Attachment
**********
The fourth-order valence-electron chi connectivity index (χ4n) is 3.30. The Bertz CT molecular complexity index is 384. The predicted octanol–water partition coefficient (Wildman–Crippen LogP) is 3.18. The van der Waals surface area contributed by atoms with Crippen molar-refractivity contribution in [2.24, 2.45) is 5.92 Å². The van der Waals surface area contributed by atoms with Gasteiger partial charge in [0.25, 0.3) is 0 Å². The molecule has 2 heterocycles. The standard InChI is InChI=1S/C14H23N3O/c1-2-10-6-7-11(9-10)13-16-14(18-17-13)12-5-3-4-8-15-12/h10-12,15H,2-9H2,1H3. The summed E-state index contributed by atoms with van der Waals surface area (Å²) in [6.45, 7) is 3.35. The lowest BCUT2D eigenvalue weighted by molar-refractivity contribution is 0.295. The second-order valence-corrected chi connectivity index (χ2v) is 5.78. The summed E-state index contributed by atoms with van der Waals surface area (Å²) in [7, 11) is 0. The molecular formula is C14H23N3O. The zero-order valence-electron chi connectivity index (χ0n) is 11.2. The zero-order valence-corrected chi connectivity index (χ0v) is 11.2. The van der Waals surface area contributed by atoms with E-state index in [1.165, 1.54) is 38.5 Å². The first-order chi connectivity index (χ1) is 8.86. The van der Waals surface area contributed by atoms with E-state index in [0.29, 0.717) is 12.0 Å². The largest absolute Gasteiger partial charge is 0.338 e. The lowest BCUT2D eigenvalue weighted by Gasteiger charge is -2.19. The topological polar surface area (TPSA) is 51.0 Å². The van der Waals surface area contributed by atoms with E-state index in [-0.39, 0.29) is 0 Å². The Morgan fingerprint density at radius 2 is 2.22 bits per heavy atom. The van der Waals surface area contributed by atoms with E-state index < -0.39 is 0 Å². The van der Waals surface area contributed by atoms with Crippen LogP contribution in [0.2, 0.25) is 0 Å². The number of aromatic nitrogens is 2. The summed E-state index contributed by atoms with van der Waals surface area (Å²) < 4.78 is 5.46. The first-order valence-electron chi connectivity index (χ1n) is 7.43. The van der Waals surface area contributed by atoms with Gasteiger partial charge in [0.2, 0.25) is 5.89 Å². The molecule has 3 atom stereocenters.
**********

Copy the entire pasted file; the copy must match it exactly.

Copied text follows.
The fourth-order valence-electron chi connectivity index (χ4n) is 3.30. The Bertz CT molecular complexity index is 384. The predicted octanol–water partition coefficient (Wildman–Crippen LogP) is 3.18. The van der Waals surface area contributed by atoms with Crippen molar-refractivity contribution in [2.24, 2.45) is 5.92 Å². The van der Waals surface area contributed by atoms with Gasteiger partial charge in [0.25, 0.3) is 0 Å². The molecule has 2 heterocycles. The standard InChI is InChI=1S/C14H23N3O/c1-2-10-6-7-11(9-10)13-16-14(18-17-13)12-5-3-4-8-15-12/h10-12,15H,2-9H2,1H3. The summed E-state index contributed by atoms with van der Waals surface area (Å²) in [6.45, 7) is 3.35. The lowest BCUT2D eigenvalue weighted by molar-refractivity contribution is 0.295. The second-order valence-corrected chi connectivity index (χ2v) is 5.78. The summed E-state index contributed by atoms with van der Waals surface area (Å²) in [7, 11) is 0. The molecular formula is C14H23N3O. The zero-order valence-electron chi connectivity index (χ0n) is 11.2. The zero-order valence-corrected chi connectivity index (χ0v) is 11.2. The van der Waals surface area contributed by atoms with E-state index in [1.165, 1.54) is 38.5 Å². The first-order chi connectivity index (χ1) is 8.86. The van der Waals surface area contributed by atoms with E-state index in [0.29, 0.717) is 12.0 Å². The largest absolute Gasteiger partial charge is 0.338 e. The lowest BCUT2D eigenvalue weighted by Gasteiger charge is -2.19. The topological polar surface area (TPSA) is 51.0 Å². The van der Waals surface area contributed by atoms with E-state index in [-0.39, 0.29) is 0 Å². The Morgan fingerprint density at radius 2 is 2.22 bits per heavy atom. The van der Waals surface area contributed by atoms with E-state index < -0.39 is 0 Å². The van der Waals surface area contributed by atoms with Crippen LogP contribution in [0.2, 0.25) is 0 Å². The number of aromatic nitrogens is 2. The summed E-state index contributed by atoms with van der Waals surface area (Å²) < 4.78 is 5.46. The first-order valence-electron chi connectivity index (χ1n) is 7.43. The van der Waals surface area contributed by atoms with Gasteiger partial charge in [0.2, 0.25) is 5.89 Å². The molecule has 3 atom stereocenters.